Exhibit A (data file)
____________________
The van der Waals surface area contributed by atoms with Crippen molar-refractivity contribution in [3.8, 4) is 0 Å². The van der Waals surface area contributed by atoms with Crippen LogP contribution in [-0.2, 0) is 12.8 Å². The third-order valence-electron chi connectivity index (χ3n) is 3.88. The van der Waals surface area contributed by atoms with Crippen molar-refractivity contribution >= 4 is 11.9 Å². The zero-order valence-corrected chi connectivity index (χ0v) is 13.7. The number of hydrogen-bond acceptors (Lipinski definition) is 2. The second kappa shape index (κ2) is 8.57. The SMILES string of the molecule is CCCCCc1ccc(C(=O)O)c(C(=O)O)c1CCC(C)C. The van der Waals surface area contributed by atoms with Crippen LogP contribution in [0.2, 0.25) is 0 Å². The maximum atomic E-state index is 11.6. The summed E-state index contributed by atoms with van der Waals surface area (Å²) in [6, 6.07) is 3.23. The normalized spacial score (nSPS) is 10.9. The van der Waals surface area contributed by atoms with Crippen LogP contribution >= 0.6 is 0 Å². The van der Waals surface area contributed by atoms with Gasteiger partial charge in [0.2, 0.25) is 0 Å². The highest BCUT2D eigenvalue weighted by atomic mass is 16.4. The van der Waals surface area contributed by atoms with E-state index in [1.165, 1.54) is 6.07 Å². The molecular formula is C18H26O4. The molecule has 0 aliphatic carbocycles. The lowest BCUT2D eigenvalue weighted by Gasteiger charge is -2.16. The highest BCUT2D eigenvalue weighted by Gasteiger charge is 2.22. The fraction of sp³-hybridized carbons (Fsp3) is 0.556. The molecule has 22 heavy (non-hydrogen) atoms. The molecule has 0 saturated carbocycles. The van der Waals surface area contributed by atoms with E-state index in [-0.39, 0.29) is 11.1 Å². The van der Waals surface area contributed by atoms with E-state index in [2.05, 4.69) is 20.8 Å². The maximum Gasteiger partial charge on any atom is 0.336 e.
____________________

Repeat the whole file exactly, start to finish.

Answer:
The van der Waals surface area contributed by atoms with Crippen molar-refractivity contribution in [3.8, 4) is 0 Å². The van der Waals surface area contributed by atoms with Crippen LogP contribution in [-0.2, 0) is 12.8 Å². The third-order valence-electron chi connectivity index (χ3n) is 3.88. The van der Waals surface area contributed by atoms with Crippen molar-refractivity contribution >= 4 is 11.9 Å². The zero-order valence-corrected chi connectivity index (χ0v) is 13.7. The number of hydrogen-bond acceptors (Lipinski definition) is 2. The second kappa shape index (κ2) is 8.57. The SMILES string of the molecule is CCCCCc1ccc(C(=O)O)c(C(=O)O)c1CCC(C)C. The van der Waals surface area contributed by atoms with Crippen LogP contribution in [0.2, 0.25) is 0 Å². The maximum atomic E-state index is 11.6. The summed E-state index contributed by atoms with van der Waals surface area (Å²) in [6, 6.07) is 3.23. The normalized spacial score (nSPS) is 10.9. The van der Waals surface area contributed by atoms with Crippen LogP contribution >= 0.6 is 0 Å². The van der Waals surface area contributed by atoms with Gasteiger partial charge in [0.2, 0.25) is 0 Å². The highest BCUT2D eigenvalue weighted by atomic mass is 16.4. The van der Waals surface area contributed by atoms with E-state index in [1.165, 1.54) is 6.07 Å². The molecular formula is C18H26O4. The molecule has 0 aliphatic carbocycles. The lowest BCUT2D eigenvalue weighted by Gasteiger charge is -2.16. The highest BCUT2D eigenvalue weighted by Gasteiger charge is 2.22. The fraction of sp³-hybridized carbons (Fsp3) is 0.556. The molecule has 22 heavy (non-hydrogen) atoms. The molecule has 0 saturated carbocycles. The van der Waals surface area contributed by atoms with E-state index in [-0.39, 0.29) is 11.1 Å². The van der Waals surface area contributed by atoms with E-state index in [2.05, 4.69) is 20.8 Å². The maximum Gasteiger partial charge on any atom is 0.336 e.